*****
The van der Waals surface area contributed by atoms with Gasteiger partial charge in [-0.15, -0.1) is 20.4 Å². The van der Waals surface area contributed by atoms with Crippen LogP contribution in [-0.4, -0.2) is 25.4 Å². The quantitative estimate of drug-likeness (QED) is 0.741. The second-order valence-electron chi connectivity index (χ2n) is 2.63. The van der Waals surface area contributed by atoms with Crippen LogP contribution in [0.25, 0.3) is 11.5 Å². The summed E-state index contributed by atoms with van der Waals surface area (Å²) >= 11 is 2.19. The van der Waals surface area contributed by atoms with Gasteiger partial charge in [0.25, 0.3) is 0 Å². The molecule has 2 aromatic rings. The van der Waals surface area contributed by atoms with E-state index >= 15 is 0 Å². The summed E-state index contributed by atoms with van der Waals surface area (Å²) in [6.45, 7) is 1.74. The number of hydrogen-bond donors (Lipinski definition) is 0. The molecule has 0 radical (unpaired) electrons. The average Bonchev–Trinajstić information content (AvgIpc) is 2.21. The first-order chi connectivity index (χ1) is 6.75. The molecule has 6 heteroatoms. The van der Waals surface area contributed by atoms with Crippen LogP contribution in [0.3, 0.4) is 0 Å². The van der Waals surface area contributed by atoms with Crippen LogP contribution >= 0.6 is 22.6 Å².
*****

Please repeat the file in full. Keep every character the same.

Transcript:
The van der Waals surface area contributed by atoms with Gasteiger partial charge in [-0.15, -0.1) is 20.4 Å². The van der Waals surface area contributed by atoms with Crippen LogP contribution in [-0.4, -0.2) is 25.4 Å². The quantitative estimate of drug-likeness (QED) is 0.741. The second-order valence-electron chi connectivity index (χ2n) is 2.63. The van der Waals surface area contributed by atoms with Crippen LogP contribution in [0.25, 0.3) is 11.5 Å². The summed E-state index contributed by atoms with van der Waals surface area (Å²) >= 11 is 2.19. The van der Waals surface area contributed by atoms with Gasteiger partial charge in [0.25, 0.3) is 0 Å². The molecule has 2 aromatic rings. The van der Waals surface area contributed by atoms with E-state index >= 15 is 0 Å². The summed E-state index contributed by atoms with van der Waals surface area (Å²) in [6.45, 7) is 1.74. The number of hydrogen-bond donors (Lipinski definition) is 0. The molecule has 0 radical (unpaired) electrons. The average Bonchev–Trinajstić information content (AvgIpc) is 2.21. The first-order chi connectivity index (χ1) is 6.75. The molecule has 6 heteroatoms. The van der Waals surface area contributed by atoms with Crippen LogP contribution in [0.3, 0.4) is 0 Å². The van der Waals surface area contributed by atoms with Crippen LogP contribution >= 0.6 is 22.6 Å².